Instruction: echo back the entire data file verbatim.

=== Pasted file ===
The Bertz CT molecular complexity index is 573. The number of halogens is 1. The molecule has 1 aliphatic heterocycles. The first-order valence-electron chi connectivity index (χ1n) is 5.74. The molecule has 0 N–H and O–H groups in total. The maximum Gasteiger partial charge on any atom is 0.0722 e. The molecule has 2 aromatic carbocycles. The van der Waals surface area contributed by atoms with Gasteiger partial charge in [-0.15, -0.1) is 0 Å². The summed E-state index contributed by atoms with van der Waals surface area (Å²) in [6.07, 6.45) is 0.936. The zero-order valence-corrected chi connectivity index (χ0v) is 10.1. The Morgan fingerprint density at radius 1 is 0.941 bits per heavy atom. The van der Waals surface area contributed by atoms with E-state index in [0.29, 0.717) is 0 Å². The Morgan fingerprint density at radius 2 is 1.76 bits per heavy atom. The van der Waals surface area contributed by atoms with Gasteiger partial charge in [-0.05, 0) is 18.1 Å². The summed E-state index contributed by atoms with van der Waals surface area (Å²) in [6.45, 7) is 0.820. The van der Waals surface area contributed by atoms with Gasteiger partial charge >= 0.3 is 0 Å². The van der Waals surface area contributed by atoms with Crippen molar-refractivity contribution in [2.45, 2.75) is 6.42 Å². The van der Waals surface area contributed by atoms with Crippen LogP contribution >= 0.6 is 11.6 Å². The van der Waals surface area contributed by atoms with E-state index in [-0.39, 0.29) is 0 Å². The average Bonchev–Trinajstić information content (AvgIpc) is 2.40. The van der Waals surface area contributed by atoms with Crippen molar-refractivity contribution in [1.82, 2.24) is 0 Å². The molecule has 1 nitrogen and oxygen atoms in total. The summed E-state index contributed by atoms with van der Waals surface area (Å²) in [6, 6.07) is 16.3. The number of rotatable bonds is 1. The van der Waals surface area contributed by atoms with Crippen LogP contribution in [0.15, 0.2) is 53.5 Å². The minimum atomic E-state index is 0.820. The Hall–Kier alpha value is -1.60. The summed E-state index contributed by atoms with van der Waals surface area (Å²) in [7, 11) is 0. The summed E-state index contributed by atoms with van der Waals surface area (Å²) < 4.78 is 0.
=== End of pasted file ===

The Bertz CT molecular complexity index is 573. The number of halogens is 1. The molecule has 1 aliphatic heterocycles. The first-order valence-electron chi connectivity index (χ1n) is 5.74. The molecule has 0 N–H and O–H groups in total. The maximum Gasteiger partial charge on any atom is 0.0722 e. The molecule has 2 aromatic carbocycles. The van der Waals surface area contributed by atoms with Gasteiger partial charge in [-0.15, -0.1) is 0 Å². The summed E-state index contributed by atoms with van der Waals surface area (Å²) in [6.07, 6.45) is 0.936. The zero-order valence-corrected chi connectivity index (χ0v) is 10.1. The Morgan fingerprint density at radius 1 is 0.941 bits per heavy atom. The van der Waals surface area contributed by atoms with E-state index in [0.29, 0.717) is 0 Å². The Morgan fingerprint density at radius 2 is 1.76 bits per heavy atom. The van der Waals surface area contributed by atoms with Gasteiger partial charge in [-0.05, 0) is 18.1 Å². The summed E-state index contributed by atoms with van der Waals surface area (Å²) in [6.45, 7) is 0.820. The van der Waals surface area contributed by atoms with Gasteiger partial charge >= 0.3 is 0 Å². The van der Waals surface area contributed by atoms with Crippen molar-refractivity contribution in [2.45, 2.75) is 6.42 Å². The van der Waals surface area contributed by atoms with Crippen LogP contribution >= 0.6 is 11.6 Å². The van der Waals surface area contributed by atoms with E-state index in [-0.39, 0.29) is 0 Å². The average Bonchev–Trinajstić information content (AvgIpc) is 2.40. The van der Waals surface area contributed by atoms with Crippen molar-refractivity contribution in [1.82, 2.24) is 0 Å². The molecule has 1 nitrogen and oxygen atoms in total. The summed E-state index contributed by atoms with van der Waals surface area (Å²) in [6, 6.07) is 16.3. The number of rotatable bonds is 1. The van der Waals surface area contributed by atoms with Crippen LogP contribution in [0.15, 0.2) is 53.5 Å². The minimum atomic E-state index is 0.820. The Hall–Kier alpha value is -1.60. The summed E-state index contributed by atoms with van der Waals surface area (Å²) in [7, 11) is 0. The summed E-state index contributed by atoms with van der Waals surface area (Å²) < 4.78 is 0.